In her tenure, hospitals have started working again. An increase in the number of deliveries in community health centres indicates that more people are being treated there. Chawla has taken up the cause of poor children and started schemes whereby hundreds of children have now been treated for congenital heart diseases, cancer and thalassaemia. While she gets a high rating for her schemes, she is yet to score on the administrative side.

The minister, though married to former party organising secretary Avinash Rai Jaiswal, leads a spinster’s life – she separated from her husband a decade ago. She always dresses in a white khadi sari with a small border. A strict vegetarian, she does not even eat onion or garlic. Since she travels a lot, she usually snacks on roasted chickpeas, a packet of which she always keeps in her purse.

Austerity is a virtue, acerbity is not. “Do you have any identity of your own or not,” she asked the members of the IAS Officers Wives’ Association when they introduced themselves using their husband’s surnames.

Tweaking the noses of some snooty people is one thing, but Chawla seems to have developed a streak of hostility towards the ‘established order’. “She starts her day by asking for the files that do not have any recommendation,” a doctor exclaimed admiringly. Naturally, this intolerance of the ‘sifarish’ culture has earned her many influential enemies.

She is said to have “accommodated” Chief Minister Parkash Singh Badal a few times, but Badal himself denies this. She is said to have a soft spot for Finance Minister Manpreet Singh Badal, and the Finance Minister returns the compliment, praising her honesty and hard work. She is also close to some police officers, particularly those who have served in Amritsar – once she tied a rakhi on top cop K.P.S. Gill’s wrist.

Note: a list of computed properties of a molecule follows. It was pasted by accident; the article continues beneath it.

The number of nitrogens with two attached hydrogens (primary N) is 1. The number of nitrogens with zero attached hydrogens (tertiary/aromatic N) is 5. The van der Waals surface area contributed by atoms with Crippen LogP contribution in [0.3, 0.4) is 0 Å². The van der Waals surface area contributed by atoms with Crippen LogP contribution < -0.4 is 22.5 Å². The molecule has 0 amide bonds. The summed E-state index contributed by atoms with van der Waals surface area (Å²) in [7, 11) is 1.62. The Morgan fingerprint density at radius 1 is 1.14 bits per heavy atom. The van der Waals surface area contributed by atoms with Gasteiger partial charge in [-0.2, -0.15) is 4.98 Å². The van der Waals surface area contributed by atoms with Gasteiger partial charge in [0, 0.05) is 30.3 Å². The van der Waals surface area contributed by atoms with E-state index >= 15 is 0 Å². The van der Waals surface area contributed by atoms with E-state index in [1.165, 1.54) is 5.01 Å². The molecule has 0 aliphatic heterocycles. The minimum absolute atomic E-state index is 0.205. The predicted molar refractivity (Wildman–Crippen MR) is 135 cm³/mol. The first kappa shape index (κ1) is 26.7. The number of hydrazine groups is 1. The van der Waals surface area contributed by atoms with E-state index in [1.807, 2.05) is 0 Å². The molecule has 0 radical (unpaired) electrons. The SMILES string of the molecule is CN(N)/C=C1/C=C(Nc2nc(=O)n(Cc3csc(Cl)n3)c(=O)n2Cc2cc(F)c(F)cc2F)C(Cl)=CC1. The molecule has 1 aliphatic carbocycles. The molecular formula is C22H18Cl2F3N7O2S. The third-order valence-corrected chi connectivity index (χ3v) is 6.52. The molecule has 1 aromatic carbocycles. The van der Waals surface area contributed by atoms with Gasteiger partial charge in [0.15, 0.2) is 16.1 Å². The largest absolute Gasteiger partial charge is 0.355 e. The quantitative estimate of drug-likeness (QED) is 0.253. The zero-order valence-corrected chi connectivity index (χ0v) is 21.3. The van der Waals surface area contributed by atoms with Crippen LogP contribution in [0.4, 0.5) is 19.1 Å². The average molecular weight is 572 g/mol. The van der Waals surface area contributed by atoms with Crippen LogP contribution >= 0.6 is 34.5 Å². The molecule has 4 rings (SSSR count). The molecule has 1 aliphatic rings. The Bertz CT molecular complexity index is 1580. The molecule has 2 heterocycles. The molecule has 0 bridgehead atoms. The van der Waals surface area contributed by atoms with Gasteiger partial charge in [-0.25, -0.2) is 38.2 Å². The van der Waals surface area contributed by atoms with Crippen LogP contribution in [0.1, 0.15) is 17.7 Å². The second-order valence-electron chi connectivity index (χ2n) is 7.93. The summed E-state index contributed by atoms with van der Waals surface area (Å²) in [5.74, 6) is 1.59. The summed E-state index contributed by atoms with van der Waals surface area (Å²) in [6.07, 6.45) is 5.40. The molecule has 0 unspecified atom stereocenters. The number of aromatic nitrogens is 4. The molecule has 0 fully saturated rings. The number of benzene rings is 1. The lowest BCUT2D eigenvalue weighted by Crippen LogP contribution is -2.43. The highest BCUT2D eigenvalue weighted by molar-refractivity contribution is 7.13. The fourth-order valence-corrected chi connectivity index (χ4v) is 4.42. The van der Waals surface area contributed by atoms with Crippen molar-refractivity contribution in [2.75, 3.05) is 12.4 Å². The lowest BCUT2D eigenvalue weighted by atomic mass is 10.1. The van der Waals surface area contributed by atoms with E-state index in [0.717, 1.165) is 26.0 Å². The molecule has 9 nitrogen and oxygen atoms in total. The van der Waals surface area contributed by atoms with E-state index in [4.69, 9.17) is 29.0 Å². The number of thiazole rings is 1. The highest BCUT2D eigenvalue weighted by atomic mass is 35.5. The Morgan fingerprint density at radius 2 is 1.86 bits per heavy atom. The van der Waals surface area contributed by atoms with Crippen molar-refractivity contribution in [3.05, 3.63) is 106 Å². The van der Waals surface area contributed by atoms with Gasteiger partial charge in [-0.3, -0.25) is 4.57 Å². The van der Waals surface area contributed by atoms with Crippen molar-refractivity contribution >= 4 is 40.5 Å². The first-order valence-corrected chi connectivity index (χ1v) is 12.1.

Badal took over her authority to repatriate state government doctors posted in Chandigarh following appeals that she was not even listening to “genuine” cases. Party workers, hoping she would be sympathetic to them, are also met with a steely “No” for any “sifarish”.

In the last three years, Chawla has distanced herself from both her party colleagues and workers in her constituency. She neither attends any social function nor accepts sweets from anyone.

In Amritsar Central, her Assembly segment, BJP’s Navjot Sidhu lost by over 10,000 votes in the last year’s parliamentary elections, though he did win the Amritsar seat. While the BJP frets about its future in the constituency, Laxmi Kanta Chawla has announced that she will not contest the next Assembly election and that she would prefer to pick up the pen to write on causes dear to her. Maverick to the last.

This article was printed in The Tribune on May 28, 2010